Today's San Francisco Chronicle publishes the editorial, "Judge was right: California death penalty is flawed."
Judge Cormac Carney was precisely right: The death penalty, as applied in California, is so arbitrary and irrational that it amounts to cruel and unusual punishment in violation of the U.S. Constitution.
Supporters of the death penalty immediately seized on the U.S. District Court judge's ruling in Orange County to insist that the system needs an overhaul: that inmates have too many appeals and the courts have been too deferential to concerns about methods of execution.
Opponents viewed the ruling as a significant step toward banning the practice.
No one, however, could credibly argue with the judge's conclusion that "no rational jury or legislature" would impose a sentence of "life in prison with the remote possibility of death." And that is what we have today in this state.
"Ruling is a reminder of need to fix California death penalty," is the Los Angeles Daily News editorial.
A federal judge’s ruling against California’s death penalty may strike legal analysts as novel, but it only underscores what most residents already knew about how the state punishes its most despicable murderers.
The way the death-penalty law is applied — more to the point, not applied — hundreds are sentenced to die but the vast majority of them live in prison for years while awaiting appeals. As a result, the threat of execution is not the crime deterrent it should be, and murder victims’ loved ones seeking retribution may suffer through decades of false hope. The legal and incarceration costs to the state run to tens of millions of dollars a year.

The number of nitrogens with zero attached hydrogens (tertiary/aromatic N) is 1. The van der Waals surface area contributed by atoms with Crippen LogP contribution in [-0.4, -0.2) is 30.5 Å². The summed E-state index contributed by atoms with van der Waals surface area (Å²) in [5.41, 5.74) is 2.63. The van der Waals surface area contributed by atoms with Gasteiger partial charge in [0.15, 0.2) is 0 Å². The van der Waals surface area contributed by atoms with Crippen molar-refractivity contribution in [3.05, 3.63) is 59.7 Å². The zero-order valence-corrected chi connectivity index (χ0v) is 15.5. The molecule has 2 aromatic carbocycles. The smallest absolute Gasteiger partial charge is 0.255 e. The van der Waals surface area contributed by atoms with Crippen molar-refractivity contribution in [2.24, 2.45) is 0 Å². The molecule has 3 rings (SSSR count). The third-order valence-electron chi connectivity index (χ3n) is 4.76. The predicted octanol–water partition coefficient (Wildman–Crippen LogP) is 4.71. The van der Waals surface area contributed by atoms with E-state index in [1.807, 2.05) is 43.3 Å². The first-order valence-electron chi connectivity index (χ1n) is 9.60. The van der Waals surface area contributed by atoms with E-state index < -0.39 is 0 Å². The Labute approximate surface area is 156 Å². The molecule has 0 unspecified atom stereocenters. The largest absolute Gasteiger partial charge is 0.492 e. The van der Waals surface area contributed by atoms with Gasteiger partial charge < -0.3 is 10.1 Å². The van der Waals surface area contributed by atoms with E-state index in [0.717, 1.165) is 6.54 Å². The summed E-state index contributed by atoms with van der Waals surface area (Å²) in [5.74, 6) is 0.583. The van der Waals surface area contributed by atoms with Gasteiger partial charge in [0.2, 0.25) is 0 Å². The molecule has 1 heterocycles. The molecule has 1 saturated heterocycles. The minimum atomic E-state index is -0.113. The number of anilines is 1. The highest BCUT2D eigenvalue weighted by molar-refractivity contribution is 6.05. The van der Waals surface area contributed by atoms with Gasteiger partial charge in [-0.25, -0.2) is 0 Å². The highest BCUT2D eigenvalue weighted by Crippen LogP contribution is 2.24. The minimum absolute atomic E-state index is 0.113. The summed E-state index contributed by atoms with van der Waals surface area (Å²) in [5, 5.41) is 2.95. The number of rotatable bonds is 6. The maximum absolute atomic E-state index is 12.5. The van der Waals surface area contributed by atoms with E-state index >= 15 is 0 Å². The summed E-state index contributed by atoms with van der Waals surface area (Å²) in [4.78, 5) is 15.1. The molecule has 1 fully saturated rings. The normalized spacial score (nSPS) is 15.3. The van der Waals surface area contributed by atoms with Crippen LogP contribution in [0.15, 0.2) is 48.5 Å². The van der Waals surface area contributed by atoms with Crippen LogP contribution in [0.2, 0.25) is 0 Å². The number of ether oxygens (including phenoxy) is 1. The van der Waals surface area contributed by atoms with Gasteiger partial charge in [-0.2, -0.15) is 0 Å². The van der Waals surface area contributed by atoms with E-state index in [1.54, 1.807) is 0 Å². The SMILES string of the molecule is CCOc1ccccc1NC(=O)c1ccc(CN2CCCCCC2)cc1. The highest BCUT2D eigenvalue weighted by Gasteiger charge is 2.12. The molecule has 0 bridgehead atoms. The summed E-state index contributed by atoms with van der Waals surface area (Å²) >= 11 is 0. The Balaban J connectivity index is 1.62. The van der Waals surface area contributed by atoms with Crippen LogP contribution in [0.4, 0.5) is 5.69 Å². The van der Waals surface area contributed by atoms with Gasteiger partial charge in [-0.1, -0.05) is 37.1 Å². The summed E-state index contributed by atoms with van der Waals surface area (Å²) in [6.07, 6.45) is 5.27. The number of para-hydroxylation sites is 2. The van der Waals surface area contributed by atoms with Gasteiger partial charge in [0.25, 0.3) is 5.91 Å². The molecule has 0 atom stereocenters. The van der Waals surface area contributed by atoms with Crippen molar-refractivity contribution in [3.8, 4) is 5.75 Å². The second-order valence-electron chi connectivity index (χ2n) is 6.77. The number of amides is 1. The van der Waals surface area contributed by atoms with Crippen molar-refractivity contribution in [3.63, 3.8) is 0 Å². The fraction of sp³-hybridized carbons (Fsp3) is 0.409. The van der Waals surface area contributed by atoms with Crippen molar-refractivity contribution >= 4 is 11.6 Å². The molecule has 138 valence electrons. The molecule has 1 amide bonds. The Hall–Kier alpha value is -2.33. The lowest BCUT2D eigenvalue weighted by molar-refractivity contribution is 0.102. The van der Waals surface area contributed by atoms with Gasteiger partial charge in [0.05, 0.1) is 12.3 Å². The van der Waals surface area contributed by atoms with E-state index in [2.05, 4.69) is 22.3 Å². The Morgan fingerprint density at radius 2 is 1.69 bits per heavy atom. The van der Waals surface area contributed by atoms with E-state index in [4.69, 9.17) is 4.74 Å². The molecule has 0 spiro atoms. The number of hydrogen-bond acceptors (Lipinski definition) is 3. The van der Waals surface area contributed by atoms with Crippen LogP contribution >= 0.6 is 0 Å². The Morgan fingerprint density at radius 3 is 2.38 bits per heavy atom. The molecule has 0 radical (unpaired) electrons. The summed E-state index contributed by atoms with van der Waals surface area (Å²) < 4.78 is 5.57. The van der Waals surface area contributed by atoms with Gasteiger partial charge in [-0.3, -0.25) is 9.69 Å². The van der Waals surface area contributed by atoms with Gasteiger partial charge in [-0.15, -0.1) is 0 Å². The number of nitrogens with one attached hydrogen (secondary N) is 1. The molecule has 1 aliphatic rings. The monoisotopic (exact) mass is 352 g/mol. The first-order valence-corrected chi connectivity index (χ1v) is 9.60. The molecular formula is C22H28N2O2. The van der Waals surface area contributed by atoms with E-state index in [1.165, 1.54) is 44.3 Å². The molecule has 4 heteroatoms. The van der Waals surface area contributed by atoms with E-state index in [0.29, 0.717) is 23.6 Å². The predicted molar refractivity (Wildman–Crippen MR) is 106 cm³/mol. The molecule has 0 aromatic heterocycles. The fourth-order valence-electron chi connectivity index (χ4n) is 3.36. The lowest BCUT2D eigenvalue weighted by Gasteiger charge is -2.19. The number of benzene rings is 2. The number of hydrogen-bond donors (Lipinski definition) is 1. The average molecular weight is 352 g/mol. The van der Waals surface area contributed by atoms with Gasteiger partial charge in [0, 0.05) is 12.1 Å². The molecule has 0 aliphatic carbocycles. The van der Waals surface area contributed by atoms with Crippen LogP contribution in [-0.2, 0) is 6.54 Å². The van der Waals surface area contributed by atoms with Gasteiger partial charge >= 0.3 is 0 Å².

In his ruling Tuesday, U.S. District Judge Cormac J. Carney added another layer to these objections. The long delays and uncertainties in the state’s death-penalty system, said the Orange County judge, violate the U.S. Constitution’s prohibition on cruel and unusual punishment. The application of the death penalty, he wrote, shouldn’t be random and arbitrary.
"California's death penalty system is unconstitutional," is the Desert Sun editorial.
The Desert Sun supported the End the Death Penalty Initiative and we still believe it's better than California's dysfunctional system. Since 1978, California has spent $4 billion on death penalty cases. Ending the death penalty could save the state more than $100 million a year.
Inmates spend an average of 34 years on death row. Most die of old age. In the absence of timely justice, California may as well join 17 states, the District of Columbia and 139 countries that have outlawed the death penalty.
Judge Carney is right. The long-delayed and abysmal rate of executions provides no deterrent to offenders and no closure for the victims' families.
Earlier coverage of the California ruling begins at the link.